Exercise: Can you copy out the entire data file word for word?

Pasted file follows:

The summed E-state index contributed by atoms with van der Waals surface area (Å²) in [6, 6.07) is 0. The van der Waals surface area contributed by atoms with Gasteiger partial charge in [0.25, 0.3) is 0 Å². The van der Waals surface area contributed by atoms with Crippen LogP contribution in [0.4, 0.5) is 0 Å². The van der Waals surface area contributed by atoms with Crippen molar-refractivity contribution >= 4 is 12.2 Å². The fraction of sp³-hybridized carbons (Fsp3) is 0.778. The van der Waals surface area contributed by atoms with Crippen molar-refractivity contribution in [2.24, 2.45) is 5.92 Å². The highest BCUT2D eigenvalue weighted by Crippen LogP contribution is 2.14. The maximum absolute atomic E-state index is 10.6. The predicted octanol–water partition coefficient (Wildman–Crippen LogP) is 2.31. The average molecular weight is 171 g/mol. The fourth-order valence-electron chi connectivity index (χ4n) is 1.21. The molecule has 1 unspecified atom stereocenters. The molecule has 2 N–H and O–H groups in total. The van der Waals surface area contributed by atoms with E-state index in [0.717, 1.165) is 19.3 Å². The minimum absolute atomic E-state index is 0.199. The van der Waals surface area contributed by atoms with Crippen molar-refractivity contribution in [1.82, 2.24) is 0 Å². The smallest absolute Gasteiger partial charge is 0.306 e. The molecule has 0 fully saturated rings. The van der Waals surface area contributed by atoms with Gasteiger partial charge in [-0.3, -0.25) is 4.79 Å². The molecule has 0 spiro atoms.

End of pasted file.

The summed E-state index contributed by atoms with van der Waals surface area (Å²) in [6, 6.07) is 0. The van der Waals surface area contributed by atoms with Gasteiger partial charge in [0.25, 0.3) is 0 Å². The van der Waals surface area contributed by atoms with Crippen LogP contribution in [0.4, 0.5) is 0 Å². The van der Waals surface area contributed by atoms with Crippen molar-refractivity contribution >= 4 is 12.2 Å². The fraction of sp³-hybridized carbons (Fsp3) is 0.778. The van der Waals surface area contributed by atoms with Crippen molar-refractivity contribution in [2.24, 2.45) is 5.92 Å². The highest BCUT2D eigenvalue weighted by Crippen LogP contribution is 2.14. The maximum absolute atomic E-state index is 10.6. The predicted octanol–water partition coefficient (Wildman–Crippen LogP) is 2.31. The average molecular weight is 171 g/mol. The fourth-order valence-electron chi connectivity index (χ4n) is 1.21. The molecule has 1 unspecified atom stereocenters. The molecule has 2 N–H and O–H groups in total. The van der Waals surface area contributed by atoms with E-state index in [0.717, 1.165) is 19.3 Å². The minimum absolute atomic E-state index is 0.199. The van der Waals surface area contributed by atoms with Crippen molar-refractivity contribution in [1.82, 2.24) is 0 Å². The smallest absolute Gasteiger partial charge is 0.306 e. The molecule has 0 fully saturated rings. The van der Waals surface area contributed by atoms with Gasteiger partial charge in [-0.3, -0.25) is 4.79 Å². The molecule has 0 spiro atoms.